The “so much better” is expected to come from a budget announcement of a $3-billion investment over five years, starting in 2022-23, to ensure that provinces and territories provide a standard of care in their long-term care facilities.
Freeland said the pandemic has shed a light on systemic issues affecting long-term care facilities across the country, a light that was focused on Nova Scotia last week when Premier Iain Rankin was bombarded with opposition questions about pandemic failures at the Northwood long-term care facility in Halifax that resulted in 53 virus deaths.
Michelle Lowe, the executive director of Nursing Homes of Nova Scotia Association, an umbrella group that represents 85 per cent of the province’s 97 nursing homes, said her association has had recent discussion about the push for national standards.
Lowe said the Nova Scotia system is not perfect but “we have a very good system when it comes to standards and outcomes that are required.”
Lowe said the concern is that when the federal government focuses on developing national standards, “it then starts to take the focus off the really critical things that require investment.”
“The immediate issue is (staff) recruitment,” Lowe said. “Standards are important but I would say the standards that many of our facilities here in Nova Scotia abide by are exceptional.”
Lowe said Nova Scotia could set standards that would meet and likely exceed national benchmarks and said a variety of government bodies, like Accreditation Canada, audit long-term-care facilities to make sure practices meet national and international standards.
Lowe said federal government funds would be better invested in paying the sometimes unattainable fees for those governing bodies to audit facilities.
“The number one issue that’s facing long-term care in this country is recruitment,” Lowe said. “For so long, the emphasis has been on recruiting acute-care staff, recruiting doctors, recruiting nurses, to come into the primary care setting and what’s fallen off the radar and what’s fallen off efforts by government is this whole area of recruiting for continuing care, not only in Nova Scotia, but across the country.”
Lowe said funding for new or renovated facilities is important “but if we don’t have the staff to support that, none of it will matter.”
“If we don’t have some significant investment in recruitment, particularly from what we are seeing here in Nova Scotia … I’m crossing my fingers and hoping this doesn’t happen, you are going to see facilities closing beds for summer vacations because they just don’t have enough staff to provide the care.”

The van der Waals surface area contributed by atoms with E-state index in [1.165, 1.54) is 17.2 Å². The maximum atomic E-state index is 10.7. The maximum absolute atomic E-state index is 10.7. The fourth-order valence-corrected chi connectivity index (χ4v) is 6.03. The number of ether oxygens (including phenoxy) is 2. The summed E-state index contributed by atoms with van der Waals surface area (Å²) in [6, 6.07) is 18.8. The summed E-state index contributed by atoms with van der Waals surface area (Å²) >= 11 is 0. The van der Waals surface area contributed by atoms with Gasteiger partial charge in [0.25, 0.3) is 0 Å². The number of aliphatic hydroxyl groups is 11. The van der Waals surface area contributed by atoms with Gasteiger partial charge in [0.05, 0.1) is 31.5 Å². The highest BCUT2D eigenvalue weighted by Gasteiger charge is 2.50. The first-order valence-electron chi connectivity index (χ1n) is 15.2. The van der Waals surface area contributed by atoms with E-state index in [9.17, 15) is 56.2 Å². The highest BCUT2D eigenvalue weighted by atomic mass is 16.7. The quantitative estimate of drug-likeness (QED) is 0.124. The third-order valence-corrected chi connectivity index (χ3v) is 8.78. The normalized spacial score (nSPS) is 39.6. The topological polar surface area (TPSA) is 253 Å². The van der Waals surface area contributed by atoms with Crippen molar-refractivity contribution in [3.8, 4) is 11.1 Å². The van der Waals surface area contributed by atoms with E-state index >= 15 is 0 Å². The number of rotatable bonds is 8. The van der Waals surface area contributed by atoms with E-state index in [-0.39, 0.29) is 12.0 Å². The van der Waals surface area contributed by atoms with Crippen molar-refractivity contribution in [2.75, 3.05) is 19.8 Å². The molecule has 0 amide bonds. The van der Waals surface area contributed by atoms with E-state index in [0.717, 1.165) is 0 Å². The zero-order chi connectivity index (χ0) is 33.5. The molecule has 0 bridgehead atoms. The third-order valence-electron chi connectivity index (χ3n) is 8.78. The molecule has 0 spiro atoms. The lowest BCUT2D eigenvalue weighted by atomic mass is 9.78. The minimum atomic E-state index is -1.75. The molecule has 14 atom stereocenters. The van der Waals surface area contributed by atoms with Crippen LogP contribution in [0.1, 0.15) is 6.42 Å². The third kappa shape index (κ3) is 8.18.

Lowe said providing private rooms for every senior in long-term care is not realistic, based on projections that suggest 199,000 new beds would be needed over the next 15 years to support the baby boomers as they go through the system.
The federal budget also provides $90 million over three years to look at ways to support an age well at home initiative to support seniors to stay at home, in their home communities as long as possible.. The funding would provide practical support to help low-income and otherwise vulnerable seniors, including matching seniors with volunteers who can help with meal preparations, home maintenance, daily errands, yard work, and transportation.
“That’s fantastic,” Lowe said of caring for more seniors at home.
The federal government has also promised to increase old age security for Canadians 75 and older.
It means providing support where COVID has struck hardest – to women, to young people, to low-wage workers, and to small and medium-sized businesses, especially in hospitality and tourism.
At the other end of the spectrum from seniors measures is a federal commitment to invest $30 billion over the next five years in a Canada-wide child-care and early learning program. By the end of next year, the federal government aims to reduce average fees for regulated early learning and child care by 50 per cent that would bring fees for 4egulated child care down to $10 per day on average within the next five years.
Combined with previous investments announced since 2015, a minimum of $9.2 billion per year will be invested annually in child care, including Indigenous early learning and child care, starting in 2025-26.